A year ago during a birthday celebration of a close friend at the Adrian Social Club, Allen was encouraged to sit in as the drummer on a set for a group playing that evening. It had been years since he had played the drums, but at the conclusion of his performance he commented, “Boy, that brought back some fond memories!” He was referring to the days when he and his parents would travel to Noxon, Mont. where Allen would play the drums while his mother played the piano in a local establishment. They weren’t professional because they didn’t receive any “cash” payment.

Over the years he would also regale his laughing dinner guests with his routine of his old and yet still funny jokes used when he performed for audiences during his TKE National Magazine days, playing his harmonica and reciting poems from memory from years ago.

One of his favorite places to relax was on his boat, a 26-foot fiberfoam, Baja, with a flying bridge on Payette Lake in McCall. When it came time to part with his prized possession he gave it to his son, David, knowing it would be used and enjoyed by him and the granddaughters.

The ACLU recognized him in 2002 with the Idaho Freedom Award, the Idaho State Bar honored him with the Professionalism Award in 2002, the University of Idaho bestowed upon him the Alumni Association Hall of Fame award in 2005, and he was featured, along with his client, Sally Reed, in the book DAYS OF DESTINY CROSSROADS IN AMERICAN HISTORY in which America’s greatest historians examined thirty-one uncelebrated days that changed the course of history. The chapter examines the Reed vs. Reed case 92 S.Ct.251 (1971) in which the U.S. Supreme Court, for the first time in its history, declared a state law discriminating against women violative of the U.S. Constitution’s 14th Amendment’s equal protection clause.

In 2011, Allen was honored at the annual Idaho Press Club awards banquet for his many years of service to the club, and presented with a plaque and a lifetime membership in the club. The plaque said, “ALLEN DERR, In honor of his extensive and continuing service, is hereby declared a LIFETIME MEMBER, Idaho Press Club, May 7, 2011.” His response: “Does this mean I don’t have to pay dues any more?”

Allen will be remembered by friends, family, and associates as being one of the most kind, gentle, gracious, and caring men to grace our presence. That alone would be enough to claim a life well lived but he has also left a major legacy for women and their families.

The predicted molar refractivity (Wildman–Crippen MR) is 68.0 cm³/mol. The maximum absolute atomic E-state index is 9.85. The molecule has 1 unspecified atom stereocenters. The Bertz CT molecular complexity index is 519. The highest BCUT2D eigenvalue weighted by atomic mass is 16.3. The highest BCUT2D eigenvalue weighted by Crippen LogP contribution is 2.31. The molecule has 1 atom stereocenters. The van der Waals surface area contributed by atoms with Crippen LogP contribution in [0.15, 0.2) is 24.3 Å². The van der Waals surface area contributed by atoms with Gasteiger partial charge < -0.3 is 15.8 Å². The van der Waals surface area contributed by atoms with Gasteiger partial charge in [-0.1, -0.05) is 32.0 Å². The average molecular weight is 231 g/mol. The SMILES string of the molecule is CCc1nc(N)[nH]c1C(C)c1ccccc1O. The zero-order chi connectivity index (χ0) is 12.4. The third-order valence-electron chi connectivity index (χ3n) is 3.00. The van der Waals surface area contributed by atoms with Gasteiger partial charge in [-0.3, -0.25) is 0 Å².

And for the Press Club, he left a legacy of standing up for open records and meetings, frequently serving as our attorney over the years in important and precedent-setting cases, serving as our open government lobbyist in the Idaho Legislature and an active member of our First Amendment Committee, always promptly and thoroughly answering questions from reporters facing access problems, and serving for many decades – until his death – as a valued and active member of the Idaho Press Club board.

He is survived by his wife, Judy Peavey-Derr; children, Sandra Delanoy (Russell), David Larson; Brian Peavey (Elisa), Jennifer Joanis (Lance); sisters, Beverly Shields and Jane Betts (Bill); brother, John Derr (Dotty); grandchildren, Amanda Larson, Alyssa Larson, Taylor Peavey, Bella Peavey, Emi Peavey, Gabriel Joanis, Jacob Joanis; sister-in-law, Betty Derr; and numerous nieces, nephews, and cousins. He was preceded in death by his parents, sister, brother and former law partner, Jim, little sister, Marietta, and wife, Helen.

While Allen was a Vandal until his death, he did cheer for and held season tickets for years to the BSU Broncos football games. His final request was he hoped friends and family would put aside the rivalry just this once and support his favorite program at the University Of Idaho College Of Law (for “pro bono program”). Address: P.O. Box 442321, Moscow, ID 83844-2321. He believed with all of his heart that more young people studying law needed to understand that it isn’t always about making money; sometimes you just have to do the right thing for the sake of justice and your client.

A celebration memorial will be held at the Barber Park Event Center Wednesday, July 31, 2013 from 7 – 9:30 PM. Arrangements are by Summers Funeral Homes, Boise Chapel. Memories and condolences may be shared with the family on Allen’s memorial webpage at